Ensuring that Aboriginal and Torres Strait Islander people have timely and affordable access to PBS medicines and medication management support services remains a priority that underpins the desire to improve access and affordability in remote locations.
The Panel recognises the benefits of programs such as the Closing the Gap PBS Co-Payment Measure. However, such programs need to be properly integrated to ensure that the program benefits follow the individual, regardless of where their prescription is written or dispensed. The Panel also considers that the ability for an Aboriginal Health Service to employ pharmacists and operate a pharmacy should be trialled to see if it improves services and outcomes for Indigenous Australians.
This Interim Report further presents options for consideration in relation to:
  • current complexities and administrative inefficiencies with the section 100 Highly Specialised Medicines program 
  • fees paid by the government for the compounding of chemotherapy medicines which meet minimum safety and quality standards 
  • use of mechanisms such as machine dispensing to improve access to medicines and related advice in remote communities.
The Panel re-emphasises that the options and alternatives presented in this Interim Report are not designed to address potential implementation issues. They are options for reform.The Panel notes that the Australian Government’s 2017–18 Budget contained a range of decisions that affect elements of this Review. These decisions impact upon a number of community pharmacy programs and the pharmacy location rules.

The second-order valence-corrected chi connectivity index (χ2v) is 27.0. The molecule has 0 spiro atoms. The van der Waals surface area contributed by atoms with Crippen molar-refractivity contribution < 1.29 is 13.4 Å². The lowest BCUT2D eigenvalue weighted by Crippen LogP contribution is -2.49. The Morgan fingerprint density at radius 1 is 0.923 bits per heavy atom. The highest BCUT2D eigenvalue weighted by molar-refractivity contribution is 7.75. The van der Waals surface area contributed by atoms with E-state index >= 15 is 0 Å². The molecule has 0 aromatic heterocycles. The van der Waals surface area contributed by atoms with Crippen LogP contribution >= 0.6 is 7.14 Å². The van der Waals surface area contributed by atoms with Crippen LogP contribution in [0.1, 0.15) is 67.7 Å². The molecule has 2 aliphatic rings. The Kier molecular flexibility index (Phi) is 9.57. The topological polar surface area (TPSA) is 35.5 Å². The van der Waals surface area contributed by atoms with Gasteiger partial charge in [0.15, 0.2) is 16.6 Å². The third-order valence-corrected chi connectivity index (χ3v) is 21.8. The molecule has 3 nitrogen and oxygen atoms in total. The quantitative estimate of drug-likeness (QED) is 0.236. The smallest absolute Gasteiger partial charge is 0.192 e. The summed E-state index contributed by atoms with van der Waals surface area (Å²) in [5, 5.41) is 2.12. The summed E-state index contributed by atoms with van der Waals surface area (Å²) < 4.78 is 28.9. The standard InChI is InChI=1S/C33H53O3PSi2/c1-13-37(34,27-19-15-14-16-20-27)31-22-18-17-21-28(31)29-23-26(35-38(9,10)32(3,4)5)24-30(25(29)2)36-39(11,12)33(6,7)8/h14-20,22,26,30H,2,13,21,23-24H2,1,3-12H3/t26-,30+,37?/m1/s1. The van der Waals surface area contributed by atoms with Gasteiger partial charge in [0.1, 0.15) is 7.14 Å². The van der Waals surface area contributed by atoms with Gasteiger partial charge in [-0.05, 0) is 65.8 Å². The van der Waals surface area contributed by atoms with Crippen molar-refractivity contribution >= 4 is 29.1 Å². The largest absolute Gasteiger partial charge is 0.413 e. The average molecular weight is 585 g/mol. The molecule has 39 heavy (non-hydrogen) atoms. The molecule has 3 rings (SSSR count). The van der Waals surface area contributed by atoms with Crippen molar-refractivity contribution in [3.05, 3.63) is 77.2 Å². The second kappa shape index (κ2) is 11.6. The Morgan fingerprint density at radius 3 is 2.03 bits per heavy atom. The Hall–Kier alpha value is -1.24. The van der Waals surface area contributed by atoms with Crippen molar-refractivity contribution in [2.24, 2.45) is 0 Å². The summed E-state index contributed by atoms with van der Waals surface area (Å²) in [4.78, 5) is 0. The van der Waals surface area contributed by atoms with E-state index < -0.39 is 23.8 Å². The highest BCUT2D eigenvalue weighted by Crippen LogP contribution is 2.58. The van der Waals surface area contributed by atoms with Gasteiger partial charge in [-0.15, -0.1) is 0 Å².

The Interim Report presents options to replace or modify the pharmacy location rules. However, given the Government’s recent commitment to continue the current location rules, the Panel considers that its options to replace the current location rules are no longer immediately relevant to this Review. While they are included in the Interim Report for the sake of transparency around the Panel’s consideration of the issue, they will not be presented in the Final Report.
However, the Panel will continue to consider the options presented to modify the location rules that have been put forward on the assumption that the current location rules will be retained.
The Panel therefore welcomes further discussion through the submission of new evidence and additional insights in relation to what community pharmacy should look like in the future. This will be important for informing the Panel’s recommendations to be presented in the Review’s final report.
Part 3.5 regarding Homeopathic Products states
There are unacceptable risks where community pharmacies are allowed to sell homeopathic products.